- Asset Freezing Injunctions
- Complex Financial Negotiations
- Complex Offshore Corporate and Trust Entities
- Court of Protection
- Divorce and Bankruptcy
- Enforceability of foreign orders
- Enforcement of English Court Orders abroad
- Financial Provision following a Foreign Divorce
- High Value Family or Business Assets
- Inheritance Problems
- International and Jurisdictional Disputes
- Pensions Issues
- Tax Consequences of Divorce or Separation
- Tracing Hidden Assets
When someone dies and a spouse/former spouse or partner/former partner wishes to make a claim against the estate, two different situations can arise.
First, where a Will is made which fails to make reasonable financial provision from the estate for the claimant and second, if no Will was made at all, in which case the intestacy laws apply. In the latter case, fixed amounts from the assets of the deceased are payable to the surviving spouse, civil partner and children, if any.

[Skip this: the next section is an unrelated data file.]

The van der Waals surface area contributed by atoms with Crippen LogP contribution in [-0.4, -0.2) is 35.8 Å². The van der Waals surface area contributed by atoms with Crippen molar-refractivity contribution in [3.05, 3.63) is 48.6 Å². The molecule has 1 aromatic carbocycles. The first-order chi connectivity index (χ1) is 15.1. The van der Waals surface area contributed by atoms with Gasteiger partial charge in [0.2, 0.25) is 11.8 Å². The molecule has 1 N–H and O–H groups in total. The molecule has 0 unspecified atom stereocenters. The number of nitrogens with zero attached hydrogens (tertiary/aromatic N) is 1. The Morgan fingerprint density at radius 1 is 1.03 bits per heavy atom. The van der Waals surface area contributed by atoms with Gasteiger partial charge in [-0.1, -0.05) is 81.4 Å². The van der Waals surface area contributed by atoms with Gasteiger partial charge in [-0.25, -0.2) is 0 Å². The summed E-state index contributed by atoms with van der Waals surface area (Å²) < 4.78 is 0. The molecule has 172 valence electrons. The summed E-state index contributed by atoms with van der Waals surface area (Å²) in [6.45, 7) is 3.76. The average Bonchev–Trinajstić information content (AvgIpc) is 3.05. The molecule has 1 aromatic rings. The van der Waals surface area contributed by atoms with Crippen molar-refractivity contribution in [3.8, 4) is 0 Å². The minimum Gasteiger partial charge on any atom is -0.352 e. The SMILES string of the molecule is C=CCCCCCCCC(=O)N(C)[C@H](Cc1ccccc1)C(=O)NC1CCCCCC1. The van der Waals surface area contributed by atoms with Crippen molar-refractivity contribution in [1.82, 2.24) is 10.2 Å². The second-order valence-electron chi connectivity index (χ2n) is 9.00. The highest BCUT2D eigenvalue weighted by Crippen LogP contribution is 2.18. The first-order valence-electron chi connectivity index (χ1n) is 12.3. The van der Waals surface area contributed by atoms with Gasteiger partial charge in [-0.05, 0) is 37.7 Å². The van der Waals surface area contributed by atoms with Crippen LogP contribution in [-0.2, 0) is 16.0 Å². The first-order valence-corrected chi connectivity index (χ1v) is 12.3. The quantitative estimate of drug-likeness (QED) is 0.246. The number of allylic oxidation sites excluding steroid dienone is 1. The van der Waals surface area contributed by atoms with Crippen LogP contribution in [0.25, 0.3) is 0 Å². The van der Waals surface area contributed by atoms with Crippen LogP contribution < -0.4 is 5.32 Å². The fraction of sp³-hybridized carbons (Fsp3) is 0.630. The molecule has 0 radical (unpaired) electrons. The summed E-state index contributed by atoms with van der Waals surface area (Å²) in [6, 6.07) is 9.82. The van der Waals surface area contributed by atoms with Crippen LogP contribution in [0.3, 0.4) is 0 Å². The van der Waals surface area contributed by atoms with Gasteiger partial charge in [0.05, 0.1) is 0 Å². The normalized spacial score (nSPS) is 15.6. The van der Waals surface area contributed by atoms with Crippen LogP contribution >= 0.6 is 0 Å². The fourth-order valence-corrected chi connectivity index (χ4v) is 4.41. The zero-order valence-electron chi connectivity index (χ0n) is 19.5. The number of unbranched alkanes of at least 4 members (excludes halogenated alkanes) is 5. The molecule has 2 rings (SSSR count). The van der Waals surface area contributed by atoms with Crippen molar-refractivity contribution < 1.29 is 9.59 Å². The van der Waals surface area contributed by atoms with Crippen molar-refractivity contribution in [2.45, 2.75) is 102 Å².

In both situations, if the effect of the Will or the laws of intestacy is not to make reasonable financial provision for a potential claimant, then a claim can be made against the estate under the Inheritance (Provision for Family and Dependants) Act 1975. Such a claim can only be made if the deceased died domiciled in England and Wales. Domicile can be a complex issue: a person can live in one country but be domiciled in another.
This is one area where former cohabitants have some claims. If a Will or intestacy makes no provision for someone who has cohabited with the deceased for at least the two years immediately before the death, a claim can be made under the 1975 Act.
If the Will is invalid or was made at a time when the deceased lacked mental capacity, the Will may be challenged.
Hughes Fowler Carruthers has extensive experience in dealing with claims under the 1975 Act.
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